3
$\begingroup$

I'm working on an idea similar to the one presented in the Old Guard; basically an immortal character is trapped in an iron casing from which they cannot escape, that is sent at the bottom of the sea. The casing is subject to corrosion and eventually becomes weak enough to be destroyed.

Question: if we're talking about an iron box that's roughly a centimeter thick, how long will it take until the character can punch through (assuming they are a normal human apart from being immortal)?

$\endgroup$
5
  • 2
    $\begingroup$ Do you have any specifics about the iron used for box/cage? Is it a pure iron, antique hammered iron, wrought iron, cast iron, or maybe even stainless steel? $\endgroup$
    – Alexander
    Mar 19, 2021 at 21:07
  • 2
    $\begingroup$ does their immortality let them expend energy without eating? Do they regenerate? They might be able to shorten the duration by constantly scraping, or cause metal fatigue by slightly flexing the metal in and out repetitively for years. Constant scraping might also accelerate rust by creating irregularities and removing pieces of rust. What kind of iron, made with what level of technology? $\endgroup$
    – DWKraus
    Mar 19, 2021 at 21:22
  • $\begingroup$ Also a difference if the box is airtight. The difference in air pressure inside the box and water pressure outside might cause it to warp, which would further weaken it. If that is enough to dislocate a hinge, the prisoner might be out of there in 6 months; just open the door and swim out $\endgroup$
    – nzaman
    Mar 20, 2021 at 4:30
  • $\begingroup$ How does "immortal" cover eating or breathing, please? Why would anyone capable of encasing the prisoner in an iron bax, stop at making it a mere centimetre thin? $\endgroup$ Mar 20, 2021 at 16:00
  • $\begingroup$ After a few decades alone in an iron box on the ocean floor, will your otherwise human immortal actually have any sentience left? Or will they have gone insane or catatonic, or whatever happens when on such a situation with no way to know how long it lasts, maybe forever. $\endgroup$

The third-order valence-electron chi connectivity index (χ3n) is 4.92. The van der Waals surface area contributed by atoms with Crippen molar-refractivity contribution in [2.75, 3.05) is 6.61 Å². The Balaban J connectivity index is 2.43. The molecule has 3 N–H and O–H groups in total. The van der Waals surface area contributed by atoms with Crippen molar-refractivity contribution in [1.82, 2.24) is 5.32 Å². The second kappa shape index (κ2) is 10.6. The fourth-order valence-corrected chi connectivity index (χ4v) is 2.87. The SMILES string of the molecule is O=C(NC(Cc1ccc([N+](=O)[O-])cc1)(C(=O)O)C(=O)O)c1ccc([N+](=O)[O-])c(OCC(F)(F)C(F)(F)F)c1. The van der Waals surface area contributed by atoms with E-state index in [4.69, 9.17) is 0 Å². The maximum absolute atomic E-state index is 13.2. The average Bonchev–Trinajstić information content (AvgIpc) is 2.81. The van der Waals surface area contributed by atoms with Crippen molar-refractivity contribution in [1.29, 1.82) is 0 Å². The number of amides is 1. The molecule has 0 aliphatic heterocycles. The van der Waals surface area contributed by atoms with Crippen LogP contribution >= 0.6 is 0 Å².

– Stilez
    Mar 23, 2021 at 22:37

1 Answer 1

10
$\begingroup$

The corrosion rate of unprotected iron in aerated warm seawater is ~0.1mm/y, in very deep water (abyssal plain) it will be much slower (2-8 times).

in 50 years it will be half a centimeter thick, a fit human bracing their body against the walls and using their legs might be able break that with repeated attempts. If the box is not water tight it will only take ~25 years (corrodes from the inside and outside).

punching through it will be much harder humans can't generate much force underwater, the box will likely start to leak before it it is weak enough to punch through, so 75-100 years if the box starts water tight.

https://www.nma.gov.au/__data/assets/pdf_file/0007/346039/NMA_metals_s1_p6_corrosion_cathodic_protection.pdf

https://www.ncbi.nlm.nih.gov/pmc/articles/PMC4064120/

$\endgroup$

You must log in to answer this question.

Not the answer you're looking for? Browse other questions tagged .